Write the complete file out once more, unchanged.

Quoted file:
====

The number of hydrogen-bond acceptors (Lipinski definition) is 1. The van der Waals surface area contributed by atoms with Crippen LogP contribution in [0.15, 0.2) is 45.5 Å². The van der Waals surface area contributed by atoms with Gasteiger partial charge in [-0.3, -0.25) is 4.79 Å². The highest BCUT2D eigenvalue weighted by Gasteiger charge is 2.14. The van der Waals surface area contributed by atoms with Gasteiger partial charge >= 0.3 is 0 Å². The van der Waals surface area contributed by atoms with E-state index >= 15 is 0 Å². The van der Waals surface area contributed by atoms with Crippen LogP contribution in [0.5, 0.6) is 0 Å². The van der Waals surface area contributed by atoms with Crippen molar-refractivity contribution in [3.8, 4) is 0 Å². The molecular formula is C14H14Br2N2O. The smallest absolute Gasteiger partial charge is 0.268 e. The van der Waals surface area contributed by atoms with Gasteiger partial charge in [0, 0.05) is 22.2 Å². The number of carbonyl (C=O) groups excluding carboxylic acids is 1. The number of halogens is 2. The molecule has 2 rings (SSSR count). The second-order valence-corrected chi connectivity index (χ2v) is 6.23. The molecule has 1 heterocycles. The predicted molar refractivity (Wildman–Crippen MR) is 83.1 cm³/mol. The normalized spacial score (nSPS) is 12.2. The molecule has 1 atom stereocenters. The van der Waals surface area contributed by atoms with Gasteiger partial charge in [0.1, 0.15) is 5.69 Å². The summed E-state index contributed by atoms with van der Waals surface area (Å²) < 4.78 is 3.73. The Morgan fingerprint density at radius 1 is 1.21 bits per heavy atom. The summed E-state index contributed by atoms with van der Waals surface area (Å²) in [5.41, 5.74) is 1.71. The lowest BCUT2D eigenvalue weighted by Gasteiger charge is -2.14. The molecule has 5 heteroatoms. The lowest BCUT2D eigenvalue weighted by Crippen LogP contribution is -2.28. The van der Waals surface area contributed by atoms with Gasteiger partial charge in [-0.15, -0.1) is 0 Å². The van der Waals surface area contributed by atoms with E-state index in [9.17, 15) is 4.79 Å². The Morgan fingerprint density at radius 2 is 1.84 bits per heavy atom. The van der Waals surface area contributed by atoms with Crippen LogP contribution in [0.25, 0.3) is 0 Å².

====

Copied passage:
The number of hydrogen-bond acceptors (Lipinski definition) is 1. The van der Waals surface area contributed by atoms with Crippen LogP contribution in [0.15, 0.2) is 45.5 Å². The van der Waals surface area contributed by atoms with Gasteiger partial charge in [-0.3, -0.25) is 4.79 Å². The highest BCUT2D eigenvalue weighted by Gasteiger charge is 2.14. The van der Waals surface area contributed by atoms with Gasteiger partial charge >= 0.3 is 0 Å². The van der Waals surface area contributed by atoms with E-state index >= 15 is 0 Å². The van der Waals surface area contributed by atoms with Crippen LogP contribution in [0.5, 0.6) is 0 Å². The van der Waals surface area contributed by atoms with Crippen molar-refractivity contribution in [3.8, 4) is 0 Å². The molecular formula is C14H14Br2N2O. The smallest absolute Gasteiger partial charge is 0.268 e. The van der Waals surface area contributed by atoms with Gasteiger partial charge in [0, 0.05) is 22.2 Å². The number of carbonyl (C=O) groups excluding carboxylic acids is 1. The number of halogens is 2. The molecule has 2 rings (SSSR count). The second-order valence-corrected chi connectivity index (χ2v) is 6.23. The molecule has 1 heterocycles. The predicted molar refractivity (Wildman–Crippen MR) is 83.1 cm³/mol. The normalized spacial score (nSPS) is 12.2. The molecule has 1 atom stereocenters. The van der Waals surface area contributed by atoms with Gasteiger partial charge in [0.1, 0.15) is 5.69 Å². The summed E-state index contributed by atoms with van der Waals surface area (Å²) < 4.78 is 3.73. The Morgan fingerprint density at radius 1 is 1.21 bits per heavy atom. The summed E-state index contributed by atoms with van der Waals surface area (Å²) in [5.41, 5.74) is 1.71. The lowest BCUT2D eigenvalue weighted by Gasteiger charge is -2.14. The molecule has 5 heteroatoms. The lowest BCUT2D eigenvalue weighted by Crippen LogP contribution is -2.28. The van der Waals surface area contributed by atoms with Gasteiger partial charge in [-0.15, -0.1) is 0 Å². The van der Waals surface area contributed by atoms with E-state index in [9.17, 15) is 4.79 Å². The Morgan fingerprint density at radius 2 is 1.84 bits per heavy atom. The van der Waals surface area contributed by atoms with Crippen LogP contribution in [0.25, 0.3) is 0 Å².